January 20, 2007
Originally published in the Urbana Today Daily Paper, December 31 edition (PDF)
Answering God’s call and honoring parents
By Mary Chou
Even though Susan Hong’s parents are Christians, schoolwork always came before church.
“I feel that to our parents, spiritual life is important as long as we’re doing well in school,” said Hong, a UCLA graduate, reflecting on her experience as a Korean-American student. “If our grades got behind, it becomes ‘Oh, you’re spending too much time at church.’”
Lisa Yu, InterVarsity staff at Adelphi University, who led two Asian-American-specific seminars this week, said many Asian-American students struggle with their parents about career plans because of the clashes between Western culture and traditional Eastern views of success.
To most Asian parents, success means stability and many times it means to be financially stable, Yu said. She said Ephesians talks a lot about unity and the body of Christ. And in discussions this week, students used Ephesians as a way to build a connection they can share with their families.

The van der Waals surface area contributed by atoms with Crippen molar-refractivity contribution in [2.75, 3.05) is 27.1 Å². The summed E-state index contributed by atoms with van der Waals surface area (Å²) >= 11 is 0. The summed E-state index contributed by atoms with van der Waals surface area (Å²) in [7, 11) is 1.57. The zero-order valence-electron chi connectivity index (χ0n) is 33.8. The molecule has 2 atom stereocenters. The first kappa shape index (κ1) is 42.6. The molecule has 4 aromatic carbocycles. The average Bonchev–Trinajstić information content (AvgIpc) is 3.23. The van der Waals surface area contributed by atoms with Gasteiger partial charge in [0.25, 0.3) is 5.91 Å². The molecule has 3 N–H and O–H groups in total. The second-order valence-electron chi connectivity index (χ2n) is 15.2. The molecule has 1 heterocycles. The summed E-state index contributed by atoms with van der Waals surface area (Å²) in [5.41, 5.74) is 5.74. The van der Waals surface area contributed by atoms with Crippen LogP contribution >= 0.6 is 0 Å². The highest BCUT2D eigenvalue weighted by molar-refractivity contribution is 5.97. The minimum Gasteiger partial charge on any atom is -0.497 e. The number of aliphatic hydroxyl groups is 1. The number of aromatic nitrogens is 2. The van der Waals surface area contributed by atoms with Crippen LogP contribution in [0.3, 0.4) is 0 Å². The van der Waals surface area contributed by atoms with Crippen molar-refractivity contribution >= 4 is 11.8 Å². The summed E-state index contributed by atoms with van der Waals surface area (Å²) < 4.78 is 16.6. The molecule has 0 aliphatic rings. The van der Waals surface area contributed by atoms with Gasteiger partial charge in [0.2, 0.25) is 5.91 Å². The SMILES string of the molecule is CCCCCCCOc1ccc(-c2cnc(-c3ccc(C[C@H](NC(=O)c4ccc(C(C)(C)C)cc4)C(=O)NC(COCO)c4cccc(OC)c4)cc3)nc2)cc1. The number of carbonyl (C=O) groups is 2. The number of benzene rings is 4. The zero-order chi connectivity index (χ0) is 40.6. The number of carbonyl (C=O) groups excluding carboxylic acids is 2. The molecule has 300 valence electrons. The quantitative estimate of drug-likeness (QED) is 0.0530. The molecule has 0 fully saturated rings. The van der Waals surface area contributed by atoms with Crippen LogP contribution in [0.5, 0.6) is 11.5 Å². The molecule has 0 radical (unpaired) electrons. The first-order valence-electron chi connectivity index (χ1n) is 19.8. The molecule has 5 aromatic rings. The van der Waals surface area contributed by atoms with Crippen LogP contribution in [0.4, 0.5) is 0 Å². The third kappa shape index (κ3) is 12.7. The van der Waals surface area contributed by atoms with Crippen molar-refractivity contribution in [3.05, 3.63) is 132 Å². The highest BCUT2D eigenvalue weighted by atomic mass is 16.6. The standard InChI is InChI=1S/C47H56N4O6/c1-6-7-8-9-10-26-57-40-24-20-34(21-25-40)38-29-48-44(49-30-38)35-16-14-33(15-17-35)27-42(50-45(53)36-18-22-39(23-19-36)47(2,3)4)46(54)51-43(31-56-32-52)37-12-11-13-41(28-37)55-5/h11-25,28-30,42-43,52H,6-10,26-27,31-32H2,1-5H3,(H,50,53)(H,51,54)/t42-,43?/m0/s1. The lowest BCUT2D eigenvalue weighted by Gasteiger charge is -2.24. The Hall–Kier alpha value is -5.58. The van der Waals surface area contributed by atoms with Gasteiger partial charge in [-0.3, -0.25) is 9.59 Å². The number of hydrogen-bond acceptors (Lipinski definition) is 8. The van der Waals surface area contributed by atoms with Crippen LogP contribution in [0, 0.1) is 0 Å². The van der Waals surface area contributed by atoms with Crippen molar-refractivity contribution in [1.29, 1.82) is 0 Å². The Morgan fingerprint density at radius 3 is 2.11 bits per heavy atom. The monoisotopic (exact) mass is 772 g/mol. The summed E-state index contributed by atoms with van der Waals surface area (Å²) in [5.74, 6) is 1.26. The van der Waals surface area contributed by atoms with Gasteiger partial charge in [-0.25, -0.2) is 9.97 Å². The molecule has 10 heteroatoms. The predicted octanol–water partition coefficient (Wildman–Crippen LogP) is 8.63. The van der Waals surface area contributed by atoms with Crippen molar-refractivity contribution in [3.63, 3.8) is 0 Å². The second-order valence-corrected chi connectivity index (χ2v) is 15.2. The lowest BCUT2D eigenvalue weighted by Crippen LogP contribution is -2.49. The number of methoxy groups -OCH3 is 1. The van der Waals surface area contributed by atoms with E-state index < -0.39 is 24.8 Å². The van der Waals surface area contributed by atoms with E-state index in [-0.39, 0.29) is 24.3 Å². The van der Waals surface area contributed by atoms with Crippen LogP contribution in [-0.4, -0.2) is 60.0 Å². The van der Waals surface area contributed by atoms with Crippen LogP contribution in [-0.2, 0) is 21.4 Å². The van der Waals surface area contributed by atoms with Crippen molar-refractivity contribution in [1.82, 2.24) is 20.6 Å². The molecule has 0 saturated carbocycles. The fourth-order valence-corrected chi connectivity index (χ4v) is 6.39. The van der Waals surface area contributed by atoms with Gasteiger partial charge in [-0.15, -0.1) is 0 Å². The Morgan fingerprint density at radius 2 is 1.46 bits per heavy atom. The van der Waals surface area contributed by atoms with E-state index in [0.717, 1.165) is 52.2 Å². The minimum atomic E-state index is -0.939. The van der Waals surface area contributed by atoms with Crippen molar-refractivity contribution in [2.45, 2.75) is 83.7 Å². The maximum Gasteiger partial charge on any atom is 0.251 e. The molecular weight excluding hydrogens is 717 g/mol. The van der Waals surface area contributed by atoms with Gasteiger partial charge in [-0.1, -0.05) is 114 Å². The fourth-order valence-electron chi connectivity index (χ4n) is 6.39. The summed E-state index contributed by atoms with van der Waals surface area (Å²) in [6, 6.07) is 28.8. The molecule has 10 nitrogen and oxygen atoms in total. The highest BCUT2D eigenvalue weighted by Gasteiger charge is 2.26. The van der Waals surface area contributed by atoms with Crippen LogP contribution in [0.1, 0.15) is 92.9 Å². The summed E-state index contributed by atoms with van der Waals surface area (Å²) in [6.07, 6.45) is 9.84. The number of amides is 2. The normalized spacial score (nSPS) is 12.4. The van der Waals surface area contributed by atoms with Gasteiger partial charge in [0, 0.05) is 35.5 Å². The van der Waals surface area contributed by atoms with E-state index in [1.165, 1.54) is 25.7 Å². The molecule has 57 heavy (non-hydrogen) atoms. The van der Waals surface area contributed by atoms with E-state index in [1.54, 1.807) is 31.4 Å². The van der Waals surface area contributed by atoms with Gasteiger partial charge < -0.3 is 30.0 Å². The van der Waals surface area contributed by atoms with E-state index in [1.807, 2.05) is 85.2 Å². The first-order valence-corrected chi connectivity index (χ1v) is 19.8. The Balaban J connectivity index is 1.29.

“Those are good values that the Bible affirms,” Yu said.
“Many times, students feel that they are letting their parents down if they do not do things exactly according to their parents’ wishes,” Yu said.
“I feel like, our parents, they came to America to have a better life,” said Pauline Lee, a Korean-American student and a psychology major at UCLA. “For them, it’s to do careers that are esteemed.”
Lee, who plans to be a nurse, said when her father heard that she’s going into the medical field, he encouraged her to be a doctor: “He wants me to be the best and highest in whatever I do and to him, it means being a doctor.’’
But God’s calling, Yu notes, does not always line up with high paying jobs.
Her father still does not understand her choice to work with InterVarsity, but she said that she has learned to draw boundaries. “Following God doesn’t mean that paychecks and financial security aren’t important, because they are,” Yu said.
“It is about knowing limits,” Yu said, adding that it is important for students to talk to their parents to figure out realistic plans.
Deborah Chong, a Korean-American University of California-Santa Barbara student said her parents have lived in the United States for 20 years and have adopted a lot of American values.
“They gave me the choice to find my own passion, as long as I follow God,” Chong said. “My relationship with my parents is so much greater because they understand.”
Mary Chou is a student at California State-Sacramento
* Reprinted with permission from InterVarsity and Urbana Today. For more information on Urbana 06 go to www.urbana.org.
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